As I mentioned above my confidence in Ammonia refrigeration has lessened as of late. My concern is not about the performance or cost of R-717 but over the safety to those working at the facilities and those living around them. Let’s take a quick look at some of the Ammonia refrigerant events that have happened within just the past six months. I’m sure this isn’t all of them but this should give us an idea of the actual danger that comes with using Ammonia.

  • Last fall in a small town in British Columbia, Canada an Ammonia leak occurred at a local Ice Rink. This leak did not go well and at the end of it there were three fatalities. Since this happened there has been a lot of pressure and oversight on Ammonia refrigeration systems. Inspections have stepped up and some business owners have begun looking at alternative refrigerants so that they can move away from R-717. This story can be found by clicking here.
  • Another incident that occurred less than a month ago was at a meat processing plant in South Carolina. In this example there were no injuries or fatalities but nearby citizens were awoken by police alerts at two in the morning. Not a fun way to wake up. This story can be found by clicking here.

Conclusion

I’ve said it before in other articles and I’ll say it again here folks. I believe we need to stop using hazardous or toxic refrigerants such as R-717. Yes, I know that it is one of the most energy efficient refrigerants out there but let me ask you is it really worth it? Or, should we begin moving towards alternative refrigerants that are still climate friendly but that do not have the risk that comes with toxic refrigerants such as Ammonia.  If the argument is climate over safety then I’m going to side with safety.

Thanks for reading,

Alec Johnson

RefrigerantHQ

Sources

When I first started writing articles about R-717 Ammonia being used in ice rinks and in industrial refrigeration I tried to keep an open mind. However, over the past year or so I have become less and less confident with R-717 systems. I try to make my articles unbiased and to show the Pros and Cons to both sides but this is proving more difficult with R-717. Maybe I need some of you to re-convince me to the benefits of this refrigerant but as of today I am very skeptical of it’s practical applications.

Ammonia has been used as a refrigerant for nearly ninety years. While the applications have varied over the years it has always been around. It is highly regarded as the most efficient refrigerant available due to it’s low boiling point. To give an example R-717’s boiling point is -28 degrees Fahrenheit. While R-22’s boiling point is -41.62 degrees Fahrenheit and R-410A’s boiling point is -55.3 degrees Fahrenheit. Compare R-717 and R-22 and that’s a forty-eight percent difference in boiling point. Along with that low boiling point you also get no Ozone depletion and a very low Global Warming Potential. I can see why this refrigerant is used but we have to be aware of the downsides. R-717 is toxic and is also slightly flammable. It is rated as a B2L from the ASHRAE group.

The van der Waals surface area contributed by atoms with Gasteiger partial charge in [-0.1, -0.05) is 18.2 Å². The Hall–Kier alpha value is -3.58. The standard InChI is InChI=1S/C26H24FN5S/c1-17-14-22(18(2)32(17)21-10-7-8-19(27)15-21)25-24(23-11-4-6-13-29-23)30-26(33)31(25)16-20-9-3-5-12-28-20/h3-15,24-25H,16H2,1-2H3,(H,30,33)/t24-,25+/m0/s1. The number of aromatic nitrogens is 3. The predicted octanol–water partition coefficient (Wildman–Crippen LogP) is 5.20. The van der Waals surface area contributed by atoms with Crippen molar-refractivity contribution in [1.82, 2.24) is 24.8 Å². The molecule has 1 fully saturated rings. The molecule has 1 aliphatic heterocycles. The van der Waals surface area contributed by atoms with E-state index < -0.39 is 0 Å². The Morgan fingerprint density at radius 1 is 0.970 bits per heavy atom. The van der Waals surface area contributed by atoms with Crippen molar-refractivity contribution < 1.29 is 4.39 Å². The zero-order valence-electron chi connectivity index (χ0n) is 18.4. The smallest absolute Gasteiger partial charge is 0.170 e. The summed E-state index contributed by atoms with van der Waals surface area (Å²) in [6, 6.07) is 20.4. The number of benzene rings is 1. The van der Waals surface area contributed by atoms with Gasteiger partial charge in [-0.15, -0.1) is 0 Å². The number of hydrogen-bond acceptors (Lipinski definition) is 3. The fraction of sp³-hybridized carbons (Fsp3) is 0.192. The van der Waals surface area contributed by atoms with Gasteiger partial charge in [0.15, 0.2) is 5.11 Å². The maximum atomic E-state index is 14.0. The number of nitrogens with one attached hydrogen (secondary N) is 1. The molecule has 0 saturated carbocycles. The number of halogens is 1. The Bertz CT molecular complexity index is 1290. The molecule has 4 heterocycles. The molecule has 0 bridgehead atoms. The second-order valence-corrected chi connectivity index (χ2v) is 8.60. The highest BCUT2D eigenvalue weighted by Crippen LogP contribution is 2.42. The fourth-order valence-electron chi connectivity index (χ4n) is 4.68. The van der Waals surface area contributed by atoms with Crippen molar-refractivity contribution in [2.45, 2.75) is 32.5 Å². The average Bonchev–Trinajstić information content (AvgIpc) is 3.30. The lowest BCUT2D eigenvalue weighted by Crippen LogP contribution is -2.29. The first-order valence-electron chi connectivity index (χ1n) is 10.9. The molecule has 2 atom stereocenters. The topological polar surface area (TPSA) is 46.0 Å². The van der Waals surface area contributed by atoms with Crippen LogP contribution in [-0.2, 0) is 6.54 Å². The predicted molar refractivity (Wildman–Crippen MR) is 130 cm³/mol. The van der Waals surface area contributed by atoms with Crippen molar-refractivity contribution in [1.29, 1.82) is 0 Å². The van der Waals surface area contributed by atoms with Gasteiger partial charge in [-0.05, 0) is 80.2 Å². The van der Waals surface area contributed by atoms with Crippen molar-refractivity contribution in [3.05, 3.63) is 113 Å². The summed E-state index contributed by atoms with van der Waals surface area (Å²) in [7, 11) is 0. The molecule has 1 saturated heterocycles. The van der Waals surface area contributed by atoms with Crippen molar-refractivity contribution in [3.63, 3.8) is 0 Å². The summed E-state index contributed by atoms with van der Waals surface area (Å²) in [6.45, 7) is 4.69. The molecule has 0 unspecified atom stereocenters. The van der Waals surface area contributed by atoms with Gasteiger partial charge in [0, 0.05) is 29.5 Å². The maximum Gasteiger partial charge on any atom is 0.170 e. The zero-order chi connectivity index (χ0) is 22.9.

Greenwood, South Carolina

Today, March 25th, the Department of Health and Human Services is on the scene of an Ammonia leak in Greenwood, South Carolina. Upon finding the leak and determining how large it was a half-mile radius was evacuated for precaution. Local citizens were awoken by police alerts on their phone and at their door to evacuate the area at two this morning. Later that morning police and firefighters walked through the affected areas taking samples to ensure that the air quality had returned to normal. The all clear was given this morning as well. Luckily, this leak was handled correctly.

While the exact cause of the leak has not been released I did find that it came from a food processing plant known as Carolina Pride Foods. (Their website can be found by clicking here.) This plant is a meat processing and manufacturing center. In the past I have toured a few meat processing plants and just as anyone would assume, they need to be refrigerated as well as have a freezer section. Heck, it’s so cold there you have to wear jackets, mittens, and hoods just to walk around for any matter of time. Using R-717 as their main refrigerant logically makes sense due to the energy efficiency. (In fact you’ll see these used in most industrial applications like this.)

Luckily, with this leak in South Carolina there were no fatalities. However, this latest incident was very familiar to a leak at an ice rink that occurred in Canada towards the end of 2017. A leak occurred and a large radius was evacuated just like in today’s story. The difference though was that proper precautions were not taken in Canada and it resulted in three fatalities. This tragic event has caused a lot of business owners and contractors to reconsider using Ammonia in future applications. I wrote a story about this event that can be found by clicking here.

Conclusion

While today’s event ended well and with no injuries I still am quite skeptical on the reasonable application of R-717. If this stuff leaks, which all systems will at some point, then disaster can occur. Today Ammonia seems to have a monopoly on industrial refrigeration and a fair slice of the market on ice rinks especially over in the European Union. Here’s the thing though, even with it’s danger and risk to public safety the R-717 market isn’t expected to shrink over the next few years. In fact, just the opposite. With all of the pressure around the world to phase out or phase down Ozone depleting or high Global Warming Potential refrigerants the industry has only two options to turn two: HFO refrigerants from Chemours and Honeywell or Hydrocarbons such as Ammonia.

The question on my mind folks is when does saving the environment become more important then safety? Should we keep switching units over to Ammonia in an effort to reduce Global Warming, or should we begin switching to HFC alternatives until a more suitable refrigerant that provides low GWP and is non-toxic arrives into the market place?

I looked through Honeywell and Chemour’s website going over their Solstice and Opteon HFO lines but I did not see anything specifically referencing industrial applications. I’m wondering if the rush to find an alternative to R-717 is on the back burner because it doesn’t actually affect the climate whereas all of the other HFC refrigerants are affecting Global Warming. So, again, I feel like safety is taking a backseat to Global Warming.

Thanks for reading,

Alec Johnson

RefrigerantHQ

Sources